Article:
By Bjorn Fehrm
November 02, 2017, © Leeham Co.: Airbus A330neo flew its first test mission two weeks ago. The test aircraft was the bigger A330-900, the neo version of the A330-300. For the present A330, the sales and delivery of A330-300 (the 290-seater) and the A330-200 (the 246-seater) is almost even, 720 versus 650 (including 70 MRTT and Freighters for the -200). But sales of the -300 in recent years far outpaced the -200, for which sales virtually dried up.
For the A330neo version, the A330-800 is not selling at all. Six aircraft are on order for Hawaiian Airlines while 211 are ordered for the A330-900. Why?
We decided to use our performance model to understand why the smaller, longer range A330neo has fallen from grace.
The A330 was introduced as the A330-300 in 1994, with Air Inter as the first customer. The range for the first 212 tonnes generation was 4,000nm. It could not compete with the Boeing 767-300ER, which flew over 5000nm. The A330-300 could pass the Atlantic, but not much more.
It was the little sister to the long-range A340-300 (with over 7,000nm range and no ETOPS restrictions).
To better compete with Boeing’s 767, Airbus introduced the shorter, longer-range A330-200 1998. It could fly 240 passengers 6,400nm in its initial 230t version.
With the A330-300 limited to medium range routes, the A330-200 had good sales. It flew the missions of the A340 with 50 fewer passengers and at a lower cost. The A330-200 has been popular with the airlines until recent years, Figure 1.
A330-200 production had healthy levels until 2016, with about three aircraft per month. The 2017 production is still for 33 units, but it has a larger part of MRTT (Military tanker and utility transport) versions.
The following years the deliveries fall for the A330ceo and should cross over to the A330-800 from 2019. But there are no orders for the A330-800 version. Hawaiian Airlines have six on order, with planned deliveries 2019 and 2020.
Why has a variant which commanded 40% of total deliveries fallen to 3% in five years? Of course, the A330-300 and later -900 have increased capabilities. The A330-300 can now cover missions up to 5,600nm or 12 hours. But a 37% fall is not explained by the A330-300 going from 5,000nm to 5,600nm.
To understand more, we ran the A330-200, A330-300, A330-800, and A330-900 over the same 4,500nm mission. This is a typical trans-Atlantic flight, starting in West Europe and flying to the US Midwest.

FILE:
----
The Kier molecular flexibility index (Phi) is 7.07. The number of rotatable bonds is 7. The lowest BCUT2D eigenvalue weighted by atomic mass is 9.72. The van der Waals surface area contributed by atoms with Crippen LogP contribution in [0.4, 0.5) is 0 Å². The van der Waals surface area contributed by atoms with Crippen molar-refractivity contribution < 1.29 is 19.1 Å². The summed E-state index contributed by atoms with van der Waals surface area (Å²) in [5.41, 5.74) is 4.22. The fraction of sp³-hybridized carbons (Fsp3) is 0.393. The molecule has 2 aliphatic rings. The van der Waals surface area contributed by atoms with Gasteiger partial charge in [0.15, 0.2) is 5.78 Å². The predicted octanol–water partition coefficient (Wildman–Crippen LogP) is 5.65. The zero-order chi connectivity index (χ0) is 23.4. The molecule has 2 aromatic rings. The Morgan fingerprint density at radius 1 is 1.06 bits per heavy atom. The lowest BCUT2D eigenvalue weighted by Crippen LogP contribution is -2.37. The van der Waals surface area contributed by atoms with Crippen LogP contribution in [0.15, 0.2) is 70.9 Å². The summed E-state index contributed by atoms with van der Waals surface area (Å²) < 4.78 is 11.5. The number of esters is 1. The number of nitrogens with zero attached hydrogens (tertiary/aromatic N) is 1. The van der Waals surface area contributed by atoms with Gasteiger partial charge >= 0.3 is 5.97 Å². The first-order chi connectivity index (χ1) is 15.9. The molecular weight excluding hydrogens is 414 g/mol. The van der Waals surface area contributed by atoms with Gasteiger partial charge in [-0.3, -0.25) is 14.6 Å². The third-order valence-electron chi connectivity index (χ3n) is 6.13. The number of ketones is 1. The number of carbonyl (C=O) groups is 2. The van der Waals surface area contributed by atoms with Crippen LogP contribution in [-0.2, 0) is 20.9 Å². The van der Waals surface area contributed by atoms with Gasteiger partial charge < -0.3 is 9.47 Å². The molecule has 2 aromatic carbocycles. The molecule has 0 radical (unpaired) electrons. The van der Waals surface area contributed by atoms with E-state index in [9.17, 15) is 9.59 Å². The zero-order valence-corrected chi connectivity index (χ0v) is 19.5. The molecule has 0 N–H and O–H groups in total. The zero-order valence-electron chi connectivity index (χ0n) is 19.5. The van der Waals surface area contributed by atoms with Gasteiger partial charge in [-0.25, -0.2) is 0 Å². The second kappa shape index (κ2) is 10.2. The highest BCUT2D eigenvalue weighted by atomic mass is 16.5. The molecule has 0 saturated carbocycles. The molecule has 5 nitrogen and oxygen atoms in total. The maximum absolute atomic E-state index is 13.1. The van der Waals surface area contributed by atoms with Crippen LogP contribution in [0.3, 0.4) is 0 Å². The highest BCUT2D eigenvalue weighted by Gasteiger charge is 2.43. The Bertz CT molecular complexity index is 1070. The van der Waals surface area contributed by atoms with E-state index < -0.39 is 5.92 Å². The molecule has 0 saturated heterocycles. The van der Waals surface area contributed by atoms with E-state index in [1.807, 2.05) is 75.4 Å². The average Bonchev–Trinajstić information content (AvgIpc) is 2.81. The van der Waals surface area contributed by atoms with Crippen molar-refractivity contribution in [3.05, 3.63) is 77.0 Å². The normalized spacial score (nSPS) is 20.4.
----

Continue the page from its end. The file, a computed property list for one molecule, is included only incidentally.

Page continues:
All aircraft were equipped with our two-class Normalized cabins of A330-200 246 seats, A330-800 250 seats, A330-300 290 seats and A330-900 294 seats.
We used our standard rules of 5% enroute reserves, 30 minutes circling and 200nm alternate.
The A330-200 consumes 51.5t of fuel, the A330-800 44.9t, the A330-300 55.3t and the A330-900 49t. This makes for seat mile fuel differences of A330-200 116.5% (the -800 is datum), A330-300 at 106.1% and finally A330-900 at 91%.
Nine percent higher fuel burn per seat than A330-900 is a lot, but with Jet fuel at $1.75/US Gallon (or $70/Barrell), the higher fuel burn of the -800 cannot be the whole explanation.
When we look at the other costs making up Cash Operating Costs (COC) we find:
The similar block costs for everything except fuel means the A330-800 doesn’t have any smaller-scale advantages over A330-900.
The A330-800 aircraft mile fuel advantage is 7%, but with fuel at a low price, the difference is $1700 on a mission COC of $75,000, a 2.3% difference.
As the A330-900 approaches 7,000nm range with the up-and-coming 251t version, the air is getting thin for the A330-800. It doesn’t have any real cost advantages other than fuel cost on a mission basis. With today’s fuel prices, this isn’t worth much.
The A330-900 carries 50 more passengers and has a better residual value. The A330-800 has fallen into the trap of a non-loved variant. The used aircraft market will be difficult. Lessors won’t touch the type.
The variant is for those airlines that need the range (up to 7,800nm in a 251t variant) and that fly the type until it’s time for the scrap-yard.